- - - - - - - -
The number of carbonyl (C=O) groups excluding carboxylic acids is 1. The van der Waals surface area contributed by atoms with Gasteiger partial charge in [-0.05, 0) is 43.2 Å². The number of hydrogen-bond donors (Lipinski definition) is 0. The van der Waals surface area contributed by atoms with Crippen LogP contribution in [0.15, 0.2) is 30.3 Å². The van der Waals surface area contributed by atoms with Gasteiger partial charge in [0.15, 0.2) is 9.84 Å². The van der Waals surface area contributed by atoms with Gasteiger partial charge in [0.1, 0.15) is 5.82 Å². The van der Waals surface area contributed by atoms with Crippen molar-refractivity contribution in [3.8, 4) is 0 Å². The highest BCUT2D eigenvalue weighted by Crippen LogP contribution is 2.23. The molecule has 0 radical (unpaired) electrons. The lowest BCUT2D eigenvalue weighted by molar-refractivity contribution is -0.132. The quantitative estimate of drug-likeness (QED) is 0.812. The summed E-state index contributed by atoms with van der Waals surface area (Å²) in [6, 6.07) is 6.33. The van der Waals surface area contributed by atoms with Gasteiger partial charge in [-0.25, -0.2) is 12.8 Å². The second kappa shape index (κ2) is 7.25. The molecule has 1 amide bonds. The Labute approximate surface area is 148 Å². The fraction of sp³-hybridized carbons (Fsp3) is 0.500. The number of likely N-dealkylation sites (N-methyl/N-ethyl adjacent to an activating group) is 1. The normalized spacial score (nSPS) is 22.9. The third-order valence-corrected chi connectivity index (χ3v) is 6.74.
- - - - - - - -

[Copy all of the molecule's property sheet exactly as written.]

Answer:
The number of carbonyl (C=O) groups excluding carboxylic acids is 1. The van der Waals surface area contributed by atoms with Gasteiger partial charge in [-0.05, 0) is 43.2 Å². The number of hydrogen-bond donors (Lipinski definition) is 0. The van der Waals surface area contributed by atoms with Crippen LogP contribution in [0.15, 0.2) is 30.3 Å². The van der Waals surface area contributed by atoms with Gasteiger partial charge in [0.15, 0.2) is 9.84 Å². The van der Waals surface area contributed by atoms with Gasteiger partial charge in [0.1, 0.15) is 5.82 Å². The van der Waals surface area contributed by atoms with Crippen molar-refractivity contribution in [3.8, 4) is 0 Å². The highest BCUT2D eigenvalue weighted by Crippen LogP contribution is 2.23. The molecule has 0 radical (unpaired) electrons. The lowest BCUT2D eigenvalue weighted by molar-refractivity contribution is -0.132. The quantitative estimate of drug-likeness (QED) is 0.812. The summed E-state index contributed by atoms with van der Waals surface area (Å²) in [6, 6.07) is 6.33. The van der Waals surface area contributed by atoms with Gasteiger partial charge in [-0.25, -0.2) is 12.8 Å². The second kappa shape index (κ2) is 7.25. The molecule has 1 amide bonds. The Labute approximate surface area is 148 Å². The fraction of sp³-hybridized carbons (Fsp3) is 0.500. The number of likely N-dealkylation sites (N-methyl/N-ethyl adjacent to an activating group) is 1. The normalized spacial score (nSPS) is 22.9. The third-order valence-corrected chi connectivity index (χ3v) is 6.74.